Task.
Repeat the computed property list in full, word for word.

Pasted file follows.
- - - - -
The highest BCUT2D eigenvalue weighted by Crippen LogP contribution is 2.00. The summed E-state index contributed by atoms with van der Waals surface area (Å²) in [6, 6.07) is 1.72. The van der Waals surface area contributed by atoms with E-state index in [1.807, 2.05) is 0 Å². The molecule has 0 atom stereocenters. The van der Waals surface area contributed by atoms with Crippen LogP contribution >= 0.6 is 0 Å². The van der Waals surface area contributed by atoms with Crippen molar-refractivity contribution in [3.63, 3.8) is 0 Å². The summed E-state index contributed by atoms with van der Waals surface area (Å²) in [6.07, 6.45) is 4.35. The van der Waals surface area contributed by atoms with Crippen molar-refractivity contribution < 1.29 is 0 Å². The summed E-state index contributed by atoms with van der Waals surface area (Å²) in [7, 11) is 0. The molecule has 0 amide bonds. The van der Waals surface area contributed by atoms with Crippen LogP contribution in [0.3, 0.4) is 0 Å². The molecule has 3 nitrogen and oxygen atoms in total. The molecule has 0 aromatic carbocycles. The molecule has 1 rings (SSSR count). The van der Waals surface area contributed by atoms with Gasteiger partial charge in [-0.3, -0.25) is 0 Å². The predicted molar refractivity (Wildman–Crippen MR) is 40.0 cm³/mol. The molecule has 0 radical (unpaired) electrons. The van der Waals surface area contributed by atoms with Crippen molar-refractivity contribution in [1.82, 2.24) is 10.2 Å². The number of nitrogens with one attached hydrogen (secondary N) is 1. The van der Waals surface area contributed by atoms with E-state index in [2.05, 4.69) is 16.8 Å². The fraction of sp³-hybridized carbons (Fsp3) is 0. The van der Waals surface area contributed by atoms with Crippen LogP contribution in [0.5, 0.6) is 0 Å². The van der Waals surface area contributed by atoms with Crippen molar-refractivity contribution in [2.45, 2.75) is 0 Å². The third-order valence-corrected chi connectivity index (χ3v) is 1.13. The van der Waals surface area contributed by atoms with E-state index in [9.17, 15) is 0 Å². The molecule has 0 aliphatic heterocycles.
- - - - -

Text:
The highest BCUT2D eigenvalue weighted by Crippen LogP contribution is 2.00. The summed E-state index contributed by atoms with van der Waals surface area (Å²) in [6, 6.07) is 1.72. The van der Waals surface area contributed by atoms with E-state index in [1.807, 2.05) is 0 Å². The molecule has 0 atom stereocenters. The van der Waals surface area contributed by atoms with Crippen LogP contribution >= 0.6 is 0 Å². The van der Waals surface area contributed by atoms with Crippen molar-refractivity contribution in [3.63, 3.8) is 0 Å². The summed E-state index contributed by atoms with van der Waals surface area (Å²) in [6.07, 6.45) is 4.35. The van der Waals surface area contributed by atoms with Crippen molar-refractivity contribution < 1.29 is 0 Å². The summed E-state index contributed by atoms with van der Waals surface area (Å²) in [7, 11) is 0. The molecule has 0 amide bonds. The van der Waals surface area contributed by atoms with Crippen LogP contribution in [0.3, 0.4) is 0 Å². The molecule has 3 nitrogen and oxygen atoms in total. The molecule has 0 aromatic carbocycles. The molecule has 1 rings (SSSR count). The van der Waals surface area contributed by atoms with Gasteiger partial charge in [-0.3, -0.25) is 0 Å². The predicted molar refractivity (Wildman–Crippen MR) is 40.0 cm³/mol. The molecule has 0 radical (unpaired) electrons. The van der Waals surface area contributed by atoms with Crippen molar-refractivity contribution in [1.82, 2.24) is 10.2 Å². The number of nitrogens with one attached hydrogen (secondary N) is 1. The van der Waals surface area contributed by atoms with E-state index in [2.05, 4.69) is 16.8 Å². The fraction of sp³-hybridized carbons (Fsp3) is 0. The van der Waals surface area contributed by atoms with Crippen LogP contribution in [0.5, 0.6) is 0 Å². The van der Waals surface area contributed by atoms with Crippen molar-refractivity contribution in [2.45, 2.75) is 0 Å². The third-order valence-corrected chi connectivity index (χ3v) is 1.13. The van der Waals surface area contributed by atoms with E-state index in [9.17, 15) is 0 Å². The molecule has 0 aliphatic heterocycles.